Jeff Chang, Ph.D., R.Psych.

Event Speaker

Jeff Chang, Ph.D., R.Psych.


Dr. Jeff Chang is Associate Professor in the Graduate Centre for Applied Psychology, Athabasca University. Jeff is a Registered Psychologist (AB), a Registered Marriage and Family Therapist Supervisor Mentor with Canadian Association for Marriage and Family Therapy, and a Clinical Fellow and Approved Supervisor in the American Association for Marriage and Family Therapy.

As a clinician Jeff has worked in children’s mental health, employee assistance programs, and private practice. His current practice focuses on families embroiled in high-conflict separation and divorce.

Jeff is an accomplished clinical supervisor and a resource to supervisors in Alberta and Canada. He has taught the AAMFT 30-hour Fundamentals of MFT Supervision, created and curates the Psychologists’ Association of Alberta (PAA) on-line clinical supervision course, is the supervision columnist for PAA’s newsletter, and is a Supervision Consultant for the College of Alberta Psychologists.


Developing Your Personalized Approach to Supervision: The Contextual-Functional Approach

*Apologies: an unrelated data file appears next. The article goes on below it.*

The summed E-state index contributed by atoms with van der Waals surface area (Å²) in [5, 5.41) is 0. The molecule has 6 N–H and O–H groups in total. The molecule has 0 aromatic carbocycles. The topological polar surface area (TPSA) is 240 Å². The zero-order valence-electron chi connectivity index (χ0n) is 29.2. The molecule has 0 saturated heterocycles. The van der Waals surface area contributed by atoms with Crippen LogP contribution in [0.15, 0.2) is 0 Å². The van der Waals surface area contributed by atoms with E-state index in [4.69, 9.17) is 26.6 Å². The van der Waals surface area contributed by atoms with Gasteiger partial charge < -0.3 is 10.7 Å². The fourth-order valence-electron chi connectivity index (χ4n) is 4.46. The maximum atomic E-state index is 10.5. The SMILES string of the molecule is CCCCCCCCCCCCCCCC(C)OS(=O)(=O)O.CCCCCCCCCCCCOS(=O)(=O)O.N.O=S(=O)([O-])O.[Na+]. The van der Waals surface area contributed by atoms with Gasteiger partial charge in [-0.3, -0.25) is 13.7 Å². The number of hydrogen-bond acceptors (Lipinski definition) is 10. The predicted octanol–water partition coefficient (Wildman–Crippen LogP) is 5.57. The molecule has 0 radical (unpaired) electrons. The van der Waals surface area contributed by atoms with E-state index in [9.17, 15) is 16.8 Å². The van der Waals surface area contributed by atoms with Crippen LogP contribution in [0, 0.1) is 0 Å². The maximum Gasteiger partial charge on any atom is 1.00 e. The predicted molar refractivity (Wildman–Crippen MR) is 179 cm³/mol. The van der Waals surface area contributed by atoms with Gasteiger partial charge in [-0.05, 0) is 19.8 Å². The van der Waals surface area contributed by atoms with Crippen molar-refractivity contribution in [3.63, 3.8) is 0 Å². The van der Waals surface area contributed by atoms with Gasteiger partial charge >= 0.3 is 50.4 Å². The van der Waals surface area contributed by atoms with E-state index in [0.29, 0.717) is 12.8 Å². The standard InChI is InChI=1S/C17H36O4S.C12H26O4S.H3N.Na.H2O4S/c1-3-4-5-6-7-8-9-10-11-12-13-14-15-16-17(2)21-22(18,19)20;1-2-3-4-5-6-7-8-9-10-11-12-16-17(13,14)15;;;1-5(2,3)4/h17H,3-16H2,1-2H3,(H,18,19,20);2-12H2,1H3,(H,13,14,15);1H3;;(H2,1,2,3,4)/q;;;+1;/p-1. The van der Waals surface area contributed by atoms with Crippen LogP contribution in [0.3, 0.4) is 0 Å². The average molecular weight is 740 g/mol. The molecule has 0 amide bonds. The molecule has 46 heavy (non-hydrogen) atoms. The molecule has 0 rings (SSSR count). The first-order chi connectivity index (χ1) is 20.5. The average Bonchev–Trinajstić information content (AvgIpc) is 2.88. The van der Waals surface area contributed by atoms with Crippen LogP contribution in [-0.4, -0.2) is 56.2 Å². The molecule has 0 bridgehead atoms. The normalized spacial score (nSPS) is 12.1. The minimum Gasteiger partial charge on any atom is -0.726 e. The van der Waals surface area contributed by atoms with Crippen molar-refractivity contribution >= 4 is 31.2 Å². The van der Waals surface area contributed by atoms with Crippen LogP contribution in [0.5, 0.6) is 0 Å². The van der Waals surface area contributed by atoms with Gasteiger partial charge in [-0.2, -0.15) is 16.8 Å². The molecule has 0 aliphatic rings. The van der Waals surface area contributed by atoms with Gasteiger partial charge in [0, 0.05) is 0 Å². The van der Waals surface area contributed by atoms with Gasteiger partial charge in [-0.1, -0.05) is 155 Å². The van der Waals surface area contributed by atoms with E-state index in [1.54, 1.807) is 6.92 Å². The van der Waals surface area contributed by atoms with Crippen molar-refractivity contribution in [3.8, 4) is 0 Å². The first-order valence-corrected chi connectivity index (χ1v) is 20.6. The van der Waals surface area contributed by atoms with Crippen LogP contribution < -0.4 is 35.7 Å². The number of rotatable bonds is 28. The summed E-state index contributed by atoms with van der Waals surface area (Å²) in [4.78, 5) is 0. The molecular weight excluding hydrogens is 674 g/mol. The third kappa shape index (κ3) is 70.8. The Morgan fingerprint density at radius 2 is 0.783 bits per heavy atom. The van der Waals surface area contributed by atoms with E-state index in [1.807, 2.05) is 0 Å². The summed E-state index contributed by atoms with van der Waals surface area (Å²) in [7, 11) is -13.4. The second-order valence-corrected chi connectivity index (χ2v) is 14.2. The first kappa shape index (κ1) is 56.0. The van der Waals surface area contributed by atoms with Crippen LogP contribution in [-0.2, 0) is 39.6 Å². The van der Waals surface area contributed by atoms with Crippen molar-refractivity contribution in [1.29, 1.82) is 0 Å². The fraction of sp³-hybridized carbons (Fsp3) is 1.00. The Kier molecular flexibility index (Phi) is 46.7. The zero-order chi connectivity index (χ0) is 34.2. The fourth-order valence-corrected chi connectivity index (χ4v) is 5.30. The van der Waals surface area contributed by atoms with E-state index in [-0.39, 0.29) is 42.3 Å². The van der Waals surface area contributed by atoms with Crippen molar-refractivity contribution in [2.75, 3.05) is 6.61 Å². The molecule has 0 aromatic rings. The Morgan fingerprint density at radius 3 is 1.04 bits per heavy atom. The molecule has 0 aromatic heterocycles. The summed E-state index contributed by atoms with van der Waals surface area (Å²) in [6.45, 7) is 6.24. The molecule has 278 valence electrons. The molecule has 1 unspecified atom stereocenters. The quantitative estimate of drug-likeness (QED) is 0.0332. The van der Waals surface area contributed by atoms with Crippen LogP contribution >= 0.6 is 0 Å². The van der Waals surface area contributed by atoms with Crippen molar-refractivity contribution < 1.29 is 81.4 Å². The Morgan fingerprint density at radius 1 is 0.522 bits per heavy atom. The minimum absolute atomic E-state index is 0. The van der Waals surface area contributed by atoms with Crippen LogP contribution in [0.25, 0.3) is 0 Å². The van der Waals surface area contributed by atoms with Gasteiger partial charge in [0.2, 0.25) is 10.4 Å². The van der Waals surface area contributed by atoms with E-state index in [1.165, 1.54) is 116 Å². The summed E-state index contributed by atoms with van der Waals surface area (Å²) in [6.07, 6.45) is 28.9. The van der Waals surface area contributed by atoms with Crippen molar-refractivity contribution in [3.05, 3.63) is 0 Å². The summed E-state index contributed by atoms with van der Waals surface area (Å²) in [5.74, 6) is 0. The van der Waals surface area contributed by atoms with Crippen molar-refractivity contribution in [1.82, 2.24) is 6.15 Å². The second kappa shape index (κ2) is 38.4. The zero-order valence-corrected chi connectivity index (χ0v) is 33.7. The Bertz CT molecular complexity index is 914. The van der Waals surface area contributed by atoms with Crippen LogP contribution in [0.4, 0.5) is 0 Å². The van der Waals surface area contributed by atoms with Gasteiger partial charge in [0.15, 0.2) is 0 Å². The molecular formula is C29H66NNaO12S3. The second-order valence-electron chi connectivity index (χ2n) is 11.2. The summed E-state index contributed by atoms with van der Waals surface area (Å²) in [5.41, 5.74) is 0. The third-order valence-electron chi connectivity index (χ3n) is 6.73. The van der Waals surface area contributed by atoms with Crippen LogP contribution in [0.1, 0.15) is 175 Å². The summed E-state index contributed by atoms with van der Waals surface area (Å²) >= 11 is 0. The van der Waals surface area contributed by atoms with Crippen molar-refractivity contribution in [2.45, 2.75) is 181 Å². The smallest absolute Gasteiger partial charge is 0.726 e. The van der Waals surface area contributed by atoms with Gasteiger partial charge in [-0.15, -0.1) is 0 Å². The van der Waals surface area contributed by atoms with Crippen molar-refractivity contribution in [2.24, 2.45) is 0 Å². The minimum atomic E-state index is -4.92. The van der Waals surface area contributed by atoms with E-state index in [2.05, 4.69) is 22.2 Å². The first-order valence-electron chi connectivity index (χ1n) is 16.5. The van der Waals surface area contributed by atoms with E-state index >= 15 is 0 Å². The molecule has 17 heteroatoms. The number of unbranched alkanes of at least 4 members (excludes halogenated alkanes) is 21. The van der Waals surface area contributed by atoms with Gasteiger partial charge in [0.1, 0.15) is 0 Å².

Speaker: Jeff Chang, Ph.D., R.Psych.

Clinical supervision is the “signature pedagogy” of behavioral health disciplines. Supervisees differ in their developmental needs (from Master's practicum students to postdoctoral licensure candidates), with diverse theoretical orientations, work contexts, and intersectional identities.

The Contextual Functional Meta-Framework (CFM), with six components and nine roles of supervisors, is a guiding framework for supervision practice. This workshop will guide participants through six components of the CFM, and the nine roles of supervisors. By the conclusion of the workshop, they will be led to develop a personalized framework for supervision.

Because the six components orient supervisors to what to think about, as opposed to telling them what to think, this is not a model of supervision, but a meta-framework. Because the components and supervisory functions are not tied to a particular theoretical orientation, discipline, or professional activity, the net effect is a practical approach to supervision that is sensitive to contextual and organizational demands, acknowledges the various “hats” that supervisors wear, focuses on what works, attends to the life stage of the supervisee, and sees supervision as a medium for life-long learning. The supervision process attends to the development of the practitioner, but only earns its keep when it enhances service delivery and clinical effectiveness.

Key Takeaways

1. Describe the six elements of the Contextual-Functional Meta-Framework (CFM) for clinical supervision.

2. Ascertain organizational and institutional accountability in clinical supervision.

3. Distinguish the nine relational positions of the CFM and when to use them

4. Use the CFM to develop their personalized approach to supervision